The Spiritual Formation Commission mission is to advocate for Christian formation; explore the needs of West Missouri congregations and determine a helpful response. By sharing and discovering new resources, we can recommend ‘best practices; assist congregations in the process of incorporating pathways to formation with intention; and if desired, offer training or educational events. Our goal is to encourage and nurture spiritual growth, Christian practices, and theological reflection, based on the belief that actively engaging in Christian formation is a transformative experience which affects our understanding of morality, politics, economics, labor, family, the environment, hospitality, justice, friendship, and forgiveness. In short, everything is a spiritual matter.
- The Rt. Rev. Diane M. Jardine Bruce
- The Rev. Alisa Carmichael
- Mary Chiles
- The Very Rev. Don Compier
- The Rev. Larry Ehren
- Cosette Hardwick
- Anita Philbrick
- Zachary Phillips
- Clare Stern-Burbano
- The Rev. Kim Taube
- Milt Tootle
- The Rev. Brittany Sparrow Savage
We’re here to walk with you along the way. If you have reviews, suggestions or can offer up a “best practice” to help others, please share; explore the links below and if you don’t see what you’re looking for, let us help you find it; if you feel confused, challenged or like you’re wandering in the wilderness, reach out. Connect with the Spiritual Formation Commission by emailing: email@example.com.
Browse our information and resources. There’s something for everyone!
Designed to build young disciples in their faith, Children’s Ministry provides a safe and welcoming atmosphere in which children can learn the stories of our faith, build friendships, wonder about the words and symbols in worship, learn spiritual practices such as prayer and meditation, and grow as full members of the Body of Christ.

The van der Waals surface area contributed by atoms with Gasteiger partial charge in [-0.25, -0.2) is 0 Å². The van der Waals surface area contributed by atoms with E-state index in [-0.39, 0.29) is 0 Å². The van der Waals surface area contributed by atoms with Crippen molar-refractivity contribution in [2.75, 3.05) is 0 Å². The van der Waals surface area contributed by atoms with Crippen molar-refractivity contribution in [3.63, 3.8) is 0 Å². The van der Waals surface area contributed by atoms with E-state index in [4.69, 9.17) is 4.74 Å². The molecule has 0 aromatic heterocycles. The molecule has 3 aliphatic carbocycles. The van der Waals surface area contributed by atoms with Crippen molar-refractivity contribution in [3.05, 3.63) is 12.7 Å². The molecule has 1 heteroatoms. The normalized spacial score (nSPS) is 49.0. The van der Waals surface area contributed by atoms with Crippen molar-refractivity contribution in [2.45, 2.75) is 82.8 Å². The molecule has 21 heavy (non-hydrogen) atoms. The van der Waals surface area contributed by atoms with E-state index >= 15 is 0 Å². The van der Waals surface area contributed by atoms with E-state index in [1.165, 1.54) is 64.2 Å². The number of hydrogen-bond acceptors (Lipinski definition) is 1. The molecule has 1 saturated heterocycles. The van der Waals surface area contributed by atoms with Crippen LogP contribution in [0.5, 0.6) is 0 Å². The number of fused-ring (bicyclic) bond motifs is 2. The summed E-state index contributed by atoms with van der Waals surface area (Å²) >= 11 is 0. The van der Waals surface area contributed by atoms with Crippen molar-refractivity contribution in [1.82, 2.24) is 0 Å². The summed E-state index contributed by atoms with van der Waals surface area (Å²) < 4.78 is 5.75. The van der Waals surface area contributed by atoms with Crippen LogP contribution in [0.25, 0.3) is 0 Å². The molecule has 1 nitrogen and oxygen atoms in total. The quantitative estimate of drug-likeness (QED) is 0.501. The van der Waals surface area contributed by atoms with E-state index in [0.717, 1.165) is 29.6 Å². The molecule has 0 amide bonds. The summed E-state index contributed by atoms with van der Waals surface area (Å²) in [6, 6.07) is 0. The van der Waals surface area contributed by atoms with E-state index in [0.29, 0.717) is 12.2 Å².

Let’s keep in mind:
- Children are full members of the church by virtue of their Baptism.
- Children have profound experiences of the mystery and presence of God long before they can put these experiences into words.
- We are called to proclaim the Gospel to children in a way that empowers them as disciples and ministers.
- We are called to pass on the language and practice of faith to enable children to articulate, share and proclaim their experience of the Holy.
- We are called to be in ministry “with” and “for” children, not “to” children.
- Formation is growth in knowledge, service and love of God; it engages the whole person for a life in Christ.
- Children who are valued for their gifts and are invited to participate in and contribute to the life of the whole community are more likely to continue to engage with a community of faith as they mature.
- When children have the opportunity to build relationships with people in multiple generations, those relationships support the development of lifelong disciples of Christ.
In 1 Samuel 16 when the prophet Samuel goes to the house of Jesse, it’s not the strapping, strutting older brothers of the house that God chooses to be king. It’s the underage runt of the litter that got anointed as the future leader of Israel.
Youth engage, taking their faith journey seriously by asking thought-provoking, challenging questions. They are not afraid to have a conversation about what they believe and why they believe it. Jesus lives and breathes through their words and actions. Youth are walking examples of the gospel. Imagine the possibilities of involving them as worship leaders, altar guild members, greeters, ushers, Sunday school teachers, and even preachers! When given the opportunity they will not only rise to the challenge, but the will set the bar at a whole new level.